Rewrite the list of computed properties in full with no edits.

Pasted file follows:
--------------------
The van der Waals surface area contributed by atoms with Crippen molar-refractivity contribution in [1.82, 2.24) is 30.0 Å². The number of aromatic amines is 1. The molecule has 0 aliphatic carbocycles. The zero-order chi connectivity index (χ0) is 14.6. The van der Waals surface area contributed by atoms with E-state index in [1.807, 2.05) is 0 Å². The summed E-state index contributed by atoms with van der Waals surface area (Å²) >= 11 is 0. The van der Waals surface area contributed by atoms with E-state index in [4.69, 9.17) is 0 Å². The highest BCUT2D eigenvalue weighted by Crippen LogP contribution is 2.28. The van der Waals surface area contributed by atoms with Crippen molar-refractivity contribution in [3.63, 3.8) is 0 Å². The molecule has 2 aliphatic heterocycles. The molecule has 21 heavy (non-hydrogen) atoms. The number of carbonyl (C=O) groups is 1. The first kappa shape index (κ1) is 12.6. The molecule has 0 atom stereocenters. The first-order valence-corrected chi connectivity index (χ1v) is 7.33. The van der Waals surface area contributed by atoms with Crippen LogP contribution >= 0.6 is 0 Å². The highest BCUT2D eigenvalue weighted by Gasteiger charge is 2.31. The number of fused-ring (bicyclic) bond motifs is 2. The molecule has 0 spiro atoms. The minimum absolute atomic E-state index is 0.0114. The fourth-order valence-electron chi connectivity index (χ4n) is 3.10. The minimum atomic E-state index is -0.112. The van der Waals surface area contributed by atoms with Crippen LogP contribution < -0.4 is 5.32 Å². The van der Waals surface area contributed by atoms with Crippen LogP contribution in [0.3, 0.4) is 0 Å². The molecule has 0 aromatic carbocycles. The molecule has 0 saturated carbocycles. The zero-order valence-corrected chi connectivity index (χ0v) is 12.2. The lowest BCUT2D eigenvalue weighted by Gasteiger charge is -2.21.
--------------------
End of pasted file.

The van der Waals surface area contributed by atoms with Crippen molar-refractivity contribution in [1.82, 2.24) is 30.0 Å². The number of aromatic amines is 1. The molecule has 0 aliphatic carbocycles. The zero-order chi connectivity index (χ0) is 14.6. The van der Waals surface area contributed by atoms with E-state index in [1.807, 2.05) is 0 Å². The summed E-state index contributed by atoms with van der Waals surface area (Å²) >= 11 is 0. The van der Waals surface area contributed by atoms with E-state index in [4.69, 9.17) is 0 Å². The highest BCUT2D eigenvalue weighted by Crippen LogP contribution is 2.28. The van der Waals surface area contributed by atoms with Crippen molar-refractivity contribution in [3.63, 3.8) is 0 Å². The molecule has 2 aliphatic heterocycles. The molecule has 21 heavy (non-hydrogen) atoms. The number of carbonyl (C=O) groups is 1. The first kappa shape index (κ1) is 12.6. The molecule has 0 atom stereocenters. The first-order valence-corrected chi connectivity index (χ1v) is 7.33. The van der Waals surface area contributed by atoms with Crippen LogP contribution >= 0.6 is 0 Å². The highest BCUT2D eigenvalue weighted by Gasteiger charge is 2.31. The number of fused-ring (bicyclic) bond motifs is 2. The molecule has 0 spiro atoms. The minimum absolute atomic E-state index is 0.0114. The fourth-order valence-electron chi connectivity index (χ4n) is 3.10. The minimum atomic E-state index is -0.112. The van der Waals surface area contributed by atoms with Crippen LogP contribution < -0.4 is 5.32 Å². The van der Waals surface area contributed by atoms with Crippen LogP contribution in [0.3, 0.4) is 0 Å². The molecule has 0 aromatic carbocycles. The molecule has 0 saturated carbocycles. The zero-order valence-corrected chi connectivity index (χ0v) is 12.2. The lowest BCUT2D eigenvalue weighted by Gasteiger charge is -2.21.